withContext(..)
in any suspending functions that require the non-default dispatcher
Then it is safe since all the work will be sequentially executed
even if you are sequential across different coroutines, the code isn’t thread safe. For example if you have two suspending functions that utilize a mutex and update that shared state, I think you still need
@Volatile
or a lock object on that shared state IIRC
f

fatih

05/06/2020, 6:55 PM
In Android I use lifecyleScope and by default it is using main dispatcher. I don't use default or io with that scope since I update UI. There I use flowOn
z

zak.taccardi

05/06/2020, 6:55 PM
I do most of my work outside the UI layer
but anyway that’s a separate discussion
f

fatih

05/06/2020, 6:58 PM
https://kotlinlang.slack.com/archives/C1CFAFJSK/p1588791231445200?thread_ts=1588787738.438900&cid=C1CFAFJSK This is why I asked if that value is only changed in that flow. If you have another Coroutine inside your scope and try to change it there will be a problem
z

zak.taccardi

05/06/2020, 6:59 PM
My understanding is that
Flow<T>
runs in a single coroutine by default?
f

fatih

05/06/2020, 7:01 PM
Yeah
l

Luis Munoz

05/06/2020, 9:16 PM
Please someone correct me but from my understanding that can cause a race condition because yes the coroutine is the same but where is the guarantee that the thread will be the same once it suspends and resumes. Once it suspends and then continues the thread can be difference.
z

zak.taccardi

05/06/2020, 9:17 PM
the thread only matters if you are worried about race conditions across coroutines
different threads across the same coroutine == no race condition
same thread across different coroutines == no race condition
l

Luis Munoz

05/06/2020, 9:29 PM
Copy code
fun main() {

  val latch  = CountDownLatch(1)
  GlobalScope.launch(<http://Dispatchers.IO|Dispatchers.IO>) {
    val threadId = Thread.currentThread().id
    println("${Thread.currentThread()}")
    repeat(1000) {
      if(Thread.currentThread().id != threadId) {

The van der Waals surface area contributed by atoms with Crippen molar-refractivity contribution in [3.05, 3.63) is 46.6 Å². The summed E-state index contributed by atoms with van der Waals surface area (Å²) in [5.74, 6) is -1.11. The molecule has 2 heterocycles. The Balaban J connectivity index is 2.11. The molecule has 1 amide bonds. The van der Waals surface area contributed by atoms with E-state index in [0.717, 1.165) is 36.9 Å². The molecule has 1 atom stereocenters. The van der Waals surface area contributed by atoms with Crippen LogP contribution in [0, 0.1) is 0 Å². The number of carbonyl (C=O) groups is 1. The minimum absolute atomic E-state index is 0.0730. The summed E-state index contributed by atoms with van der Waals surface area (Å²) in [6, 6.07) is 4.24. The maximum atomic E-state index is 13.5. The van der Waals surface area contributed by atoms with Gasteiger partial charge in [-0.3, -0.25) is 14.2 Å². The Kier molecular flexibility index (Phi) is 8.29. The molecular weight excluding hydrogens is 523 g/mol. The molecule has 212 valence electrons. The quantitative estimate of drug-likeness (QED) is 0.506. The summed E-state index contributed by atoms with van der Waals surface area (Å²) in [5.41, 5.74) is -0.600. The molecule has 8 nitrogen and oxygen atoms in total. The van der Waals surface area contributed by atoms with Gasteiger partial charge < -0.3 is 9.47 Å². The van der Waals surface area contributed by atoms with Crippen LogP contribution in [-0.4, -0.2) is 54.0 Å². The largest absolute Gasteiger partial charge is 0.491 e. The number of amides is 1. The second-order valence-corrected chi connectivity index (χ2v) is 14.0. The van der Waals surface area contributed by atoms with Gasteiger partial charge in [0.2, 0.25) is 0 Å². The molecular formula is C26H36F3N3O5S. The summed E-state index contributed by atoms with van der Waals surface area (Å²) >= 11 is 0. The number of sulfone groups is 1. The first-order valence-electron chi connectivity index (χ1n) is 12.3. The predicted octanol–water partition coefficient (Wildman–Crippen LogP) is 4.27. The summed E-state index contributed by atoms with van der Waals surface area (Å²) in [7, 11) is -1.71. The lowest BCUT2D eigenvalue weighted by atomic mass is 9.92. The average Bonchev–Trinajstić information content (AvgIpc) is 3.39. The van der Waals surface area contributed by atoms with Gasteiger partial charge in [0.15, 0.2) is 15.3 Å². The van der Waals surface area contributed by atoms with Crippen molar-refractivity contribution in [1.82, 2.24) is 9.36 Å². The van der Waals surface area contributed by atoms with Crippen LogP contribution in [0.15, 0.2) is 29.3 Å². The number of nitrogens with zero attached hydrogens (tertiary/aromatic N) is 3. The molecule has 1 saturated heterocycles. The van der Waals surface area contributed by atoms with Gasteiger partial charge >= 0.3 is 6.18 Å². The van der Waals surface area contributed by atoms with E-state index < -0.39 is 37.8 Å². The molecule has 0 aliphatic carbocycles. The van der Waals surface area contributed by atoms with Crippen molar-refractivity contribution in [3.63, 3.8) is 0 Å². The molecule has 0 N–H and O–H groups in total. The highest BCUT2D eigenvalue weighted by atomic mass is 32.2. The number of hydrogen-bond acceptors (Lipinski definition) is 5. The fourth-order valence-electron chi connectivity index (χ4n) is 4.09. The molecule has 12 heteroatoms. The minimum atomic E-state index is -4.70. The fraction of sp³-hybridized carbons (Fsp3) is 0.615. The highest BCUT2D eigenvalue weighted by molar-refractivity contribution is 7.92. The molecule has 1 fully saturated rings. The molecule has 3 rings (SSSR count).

println("WRONG THREAD")
        throw RuntimeException("wrong thread")
      }
      delay(1)
    }
    latch.countDown()
  }
  latch.await(2, TimeUnit.SECONDS)

}
this example you can see just by having a delay, it will suspend and when it comes back you will be in a different real quick
that flow you have will be like a delay()
z

zak.taccardi

05/06/2020, 9:30 PM
the thread the coroutine executes in does not matter for the thread safety of the state defined within that coroutine
l

Luis Munoz

05/06/2020, 9:31 PM
it will synchronize the variables for me?
z

zak.taccardi

05/06/2020, 9:31 PM
my understanding of that is yes
l

Luis Munoz

05/06/2020, 9:35 PM
that link doesn't explain the synchronizing variables between suspensions
but I guess the example somewhat matches what you say
it doesn't synchronize it, it is just that usually you cannot access the variable concurrently
but if you pass out of the function updateUi(numberOfTimesUserHasChanged)
then maybe you can
so the race can happen like this:
Copy code
fun main() {

  val latch  = CountDownLatch(2)
  runBlocking {
    var myInt = 1
    GlobalScope.launch(<http://Dispatchers.IO|Dispatchers.IO>) {
      repeat(1000) {
        myInt += 1
        delay(1)
        myInt -= 1
        if (myInt != 1) {
          println("ERROR")
          throw RuntimeException("wrong count")
        }
      }
      latch.countDown()
    }

    GlobalScope.launch(<http://Dispatchers.IO|Dispatchers.IO>) {

      repeat(100000) {
        myInt += 1
        delay(1)
        myInt -= 1
        if (myInt != 1) {
          println("ERROR")
          throw RuntimeException("wrong count")
        }
      }
      latch.countDown()
    }
  }

  latch.await(2, TimeUnit.SECONDS)

}
z

zak.taccardi

05/06/2020, 9:55 PM
you’re launching two coroutines on two different threads and updating shared state
myInt
between the two
of course there’s a race condition
do it with a single coroutine
e

elizarov

05/07/2020, 7:13 AM
It is safe. Slightly longer and a bit more technical explanation is here: https://proandroiddev.com/what-is-concurrent-access-to-mutable-state-f386e5cb8292
👍 3
3 Views